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It’s dinner time and Matthew Mold, a ranger on Tiritiri Matangi Island, gets a call from a frantic woman who has lost her passport.

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Today’s photo of the week is of a male hihi/stitchbird on Tiritiri Matangi Island near Auckland.

Hihi/stitchbird on Tiritiri Matangi. Photo: J. Graham | flickr | Creative Commons license.

Last week the Hihi/Stitchbird Recovery Group won a prestigious Australasian conservation award in recognition of their efforts to protect this rare native bird.

The Practitioner Award was awarded to the group by the Australasian Wildlife Management Society (AWMS) at their annual conference.

“New Zealanders should be very proud of the hihi conservation success story,” said the elated Dr John Ewen, co-leader of the Hihi Recovery Group.

This photo was taken by J. Graham | CC BY-NC 2.0

Over Queen’s Birthday weekend, Lucy Lawless, of Xena fame, helped launch the North Island’s first Kiwi Ranger site at Tiritiri Matangi.

Lucy Lawless at Tiritiri Matangi.

Lucy Lawless becomes a Kiwi Ranger convert

Auckland children and their families jumped at the chance to participate and travel via ferry from the mainland to the island, with more than 150 newly accredited Kiwi Rangers receiving official badges and certificates upon completion over the weekend.

Students bird spotting with a volunteer guide at Tiritiri Matangi.

Students from Cornwall Park School bird spotting with volunteer guide Sue Minchin

The success of the weekend was a team effort, with 360 Discovery offering a free child fare for every adult ticket purchased over the holiday weekend, and the volunteers from Supporters of Tiritiri Matangi looking after the deluge of new arrivals with such care and attention.

Tiritiri Matangi Island is an fabulous example of successful conservation work. More than 120 years of farming meant by the 1980s it had been stripped of almost all of its native bush. Intensive work by dedicated volunteers means 60 per cent of the sanctuary is covered with forest and it is home to some of the world’s rarest species.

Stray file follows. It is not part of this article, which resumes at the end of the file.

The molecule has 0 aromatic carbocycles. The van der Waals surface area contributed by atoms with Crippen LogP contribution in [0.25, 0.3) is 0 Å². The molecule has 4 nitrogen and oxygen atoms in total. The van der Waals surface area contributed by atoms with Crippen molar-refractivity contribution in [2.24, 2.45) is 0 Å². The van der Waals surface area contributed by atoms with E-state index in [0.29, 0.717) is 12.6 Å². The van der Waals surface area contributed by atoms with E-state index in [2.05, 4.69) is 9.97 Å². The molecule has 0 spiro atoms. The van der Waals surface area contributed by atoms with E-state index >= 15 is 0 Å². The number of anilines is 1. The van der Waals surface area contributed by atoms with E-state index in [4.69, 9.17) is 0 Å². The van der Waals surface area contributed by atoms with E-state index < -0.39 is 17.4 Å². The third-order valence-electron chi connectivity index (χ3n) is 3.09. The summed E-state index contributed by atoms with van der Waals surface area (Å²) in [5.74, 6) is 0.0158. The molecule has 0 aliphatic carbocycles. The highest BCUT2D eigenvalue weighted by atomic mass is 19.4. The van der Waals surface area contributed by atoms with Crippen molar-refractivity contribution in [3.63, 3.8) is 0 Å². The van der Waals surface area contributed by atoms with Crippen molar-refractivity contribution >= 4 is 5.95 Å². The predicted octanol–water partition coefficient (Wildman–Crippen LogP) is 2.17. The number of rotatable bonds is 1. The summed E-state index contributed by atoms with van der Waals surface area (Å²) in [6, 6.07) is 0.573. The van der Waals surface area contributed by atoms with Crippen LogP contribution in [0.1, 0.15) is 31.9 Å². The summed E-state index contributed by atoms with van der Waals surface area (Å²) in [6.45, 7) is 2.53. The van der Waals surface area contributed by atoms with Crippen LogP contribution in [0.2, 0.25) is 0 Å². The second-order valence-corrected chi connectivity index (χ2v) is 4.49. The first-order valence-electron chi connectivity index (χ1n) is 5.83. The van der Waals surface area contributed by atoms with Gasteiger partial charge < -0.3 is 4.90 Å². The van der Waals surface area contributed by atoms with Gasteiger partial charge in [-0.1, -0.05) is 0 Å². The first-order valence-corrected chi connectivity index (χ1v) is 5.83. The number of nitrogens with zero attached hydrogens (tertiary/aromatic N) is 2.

Children celebrate completing the programme with a volunteer guide.

Yes, we got the badges! Children celebrate with Maria Galbraith, one of the volunteer guides

Visitors were treated to a close-up walk around the island to see its conservation jewels, including the kōkakotakahē, and hihi.

The children share their completed activities with the Supporters of Tiritiri Matangi.

The children share their completed activities with the Supporters of Tiritiri Matangi guiding manager Mary-Ann Rowland

Until now, Kiwi Ranger has only been available at 10 conservation sites in the South Island. Plans are afoot for it to be included at more North Island locations soon.

Lucy Lawless on the ferry with some of the 'Kiwi Ranger' families.

Lucy Lawless and some of the ‘Kiwi Ranger’ families on launch day

Become a Kiwi Ranger

Kiwi Ranger is a fun interactive programme offered free to kids of all ages, 3-103! It’s available in a range of places around New Zealand, and is a fun way for families to get to know these special places together. Find out more on the DOC website.